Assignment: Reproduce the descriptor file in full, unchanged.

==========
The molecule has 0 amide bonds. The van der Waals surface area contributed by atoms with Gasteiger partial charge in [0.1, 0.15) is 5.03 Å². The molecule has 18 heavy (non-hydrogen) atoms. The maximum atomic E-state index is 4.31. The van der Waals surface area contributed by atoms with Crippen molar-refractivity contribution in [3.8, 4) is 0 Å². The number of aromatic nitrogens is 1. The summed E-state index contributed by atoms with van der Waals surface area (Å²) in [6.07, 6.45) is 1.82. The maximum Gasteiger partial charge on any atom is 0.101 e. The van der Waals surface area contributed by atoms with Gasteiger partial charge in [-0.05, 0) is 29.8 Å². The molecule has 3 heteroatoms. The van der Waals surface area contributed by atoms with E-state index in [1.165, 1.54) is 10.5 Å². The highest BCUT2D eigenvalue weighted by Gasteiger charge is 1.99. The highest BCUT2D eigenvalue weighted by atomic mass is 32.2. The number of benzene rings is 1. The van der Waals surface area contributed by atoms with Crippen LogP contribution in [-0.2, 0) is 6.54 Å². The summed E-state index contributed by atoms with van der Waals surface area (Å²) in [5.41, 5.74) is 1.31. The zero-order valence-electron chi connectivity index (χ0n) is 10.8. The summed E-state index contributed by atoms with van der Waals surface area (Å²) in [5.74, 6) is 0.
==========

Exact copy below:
The molecule has 0 amide bonds. The van der Waals surface area contributed by atoms with Gasteiger partial charge in [0.1, 0.15) is 5.03 Å². The molecule has 18 heavy (non-hydrogen) atoms. The maximum atomic E-state index is 4.31. The van der Waals surface area contributed by atoms with Crippen molar-refractivity contribution in [3.8, 4) is 0 Å². The number of aromatic nitrogens is 1. The summed E-state index contributed by atoms with van der Waals surface area (Å²) in [6.07, 6.45) is 1.82. The maximum Gasteiger partial charge on any atom is 0.101 e. The van der Waals surface area contributed by atoms with Gasteiger partial charge in [-0.05, 0) is 29.8 Å². The molecule has 3 heteroatoms. The van der Waals surface area contributed by atoms with E-state index in [1.165, 1.54) is 10.5 Å². The highest BCUT2D eigenvalue weighted by Gasteiger charge is 1.99. The highest BCUT2D eigenvalue weighted by atomic mass is 32.2. The number of benzene rings is 1. The van der Waals surface area contributed by atoms with Crippen LogP contribution in [-0.2, 0) is 6.54 Å². The summed E-state index contributed by atoms with van der Waals surface area (Å²) in [5.41, 5.74) is 1.31. The zero-order valence-electron chi connectivity index (χ0n) is 10.8. The summed E-state index contributed by atoms with van der Waals surface area (Å²) in [5.74, 6) is 0.